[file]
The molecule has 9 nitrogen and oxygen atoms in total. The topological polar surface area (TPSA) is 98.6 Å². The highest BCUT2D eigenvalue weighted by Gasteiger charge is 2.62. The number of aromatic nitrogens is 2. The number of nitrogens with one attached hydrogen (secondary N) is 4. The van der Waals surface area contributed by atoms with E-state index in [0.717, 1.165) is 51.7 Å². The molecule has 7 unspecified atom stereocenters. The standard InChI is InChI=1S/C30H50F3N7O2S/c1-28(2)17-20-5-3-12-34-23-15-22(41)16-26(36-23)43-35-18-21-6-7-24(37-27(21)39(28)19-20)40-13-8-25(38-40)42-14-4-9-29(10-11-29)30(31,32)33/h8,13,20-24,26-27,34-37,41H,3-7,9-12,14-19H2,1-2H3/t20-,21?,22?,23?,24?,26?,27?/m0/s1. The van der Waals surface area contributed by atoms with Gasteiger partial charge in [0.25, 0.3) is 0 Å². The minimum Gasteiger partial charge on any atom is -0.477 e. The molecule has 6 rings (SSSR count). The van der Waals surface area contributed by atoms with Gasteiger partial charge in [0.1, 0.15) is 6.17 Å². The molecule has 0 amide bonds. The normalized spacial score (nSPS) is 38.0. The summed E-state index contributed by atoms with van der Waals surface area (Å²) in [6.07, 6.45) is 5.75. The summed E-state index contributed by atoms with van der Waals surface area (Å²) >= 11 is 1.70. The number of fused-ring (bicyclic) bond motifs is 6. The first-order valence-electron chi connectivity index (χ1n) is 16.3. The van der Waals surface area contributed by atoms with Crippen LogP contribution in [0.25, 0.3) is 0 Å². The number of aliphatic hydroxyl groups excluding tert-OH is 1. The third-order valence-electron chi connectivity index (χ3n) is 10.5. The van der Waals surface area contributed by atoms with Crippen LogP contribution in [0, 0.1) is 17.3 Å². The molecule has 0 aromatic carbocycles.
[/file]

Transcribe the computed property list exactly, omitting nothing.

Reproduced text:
The molecule has 9 nitrogen and oxygen atoms in total. The topological polar surface area (TPSA) is 98.6 Å². The highest BCUT2D eigenvalue weighted by Gasteiger charge is 2.62. The number of aromatic nitrogens is 2. The number of nitrogens with one attached hydrogen (secondary N) is 4. The van der Waals surface area contributed by atoms with E-state index in [0.717, 1.165) is 51.7 Å². The molecule has 7 unspecified atom stereocenters. The standard InChI is InChI=1S/C30H50F3N7O2S/c1-28(2)17-20-5-3-12-34-23-15-22(41)16-26(36-23)43-35-18-21-6-7-24(37-27(21)39(28)19-20)40-13-8-25(38-40)42-14-4-9-29(10-11-29)30(31,32)33/h8,13,20-24,26-27,34-37,41H,3-7,9-12,14-19H2,1-2H3/t20-,21?,22?,23?,24?,26?,27?/m0/s1. The van der Waals surface area contributed by atoms with Gasteiger partial charge in [0.25, 0.3) is 0 Å². The minimum Gasteiger partial charge on any atom is -0.477 e. The molecule has 6 rings (SSSR count). The van der Waals surface area contributed by atoms with Gasteiger partial charge in [0.1, 0.15) is 6.17 Å². The molecule has 0 amide bonds. The normalized spacial score (nSPS) is 38.0. The summed E-state index contributed by atoms with van der Waals surface area (Å²) in [6.07, 6.45) is 5.75. The summed E-state index contributed by atoms with van der Waals surface area (Å²) >= 11 is 1.70. The number of fused-ring (bicyclic) bond motifs is 6. The first-order valence-electron chi connectivity index (χ1n) is 16.3. The van der Waals surface area contributed by atoms with Crippen LogP contribution in [0.25, 0.3) is 0 Å². The number of aliphatic hydroxyl groups excluding tert-OH is 1. The third-order valence-electron chi connectivity index (χ3n) is 10.5. The van der Waals surface area contributed by atoms with Crippen LogP contribution in [0, 0.1) is 17.3 Å². The molecule has 0 aromatic carbocycles.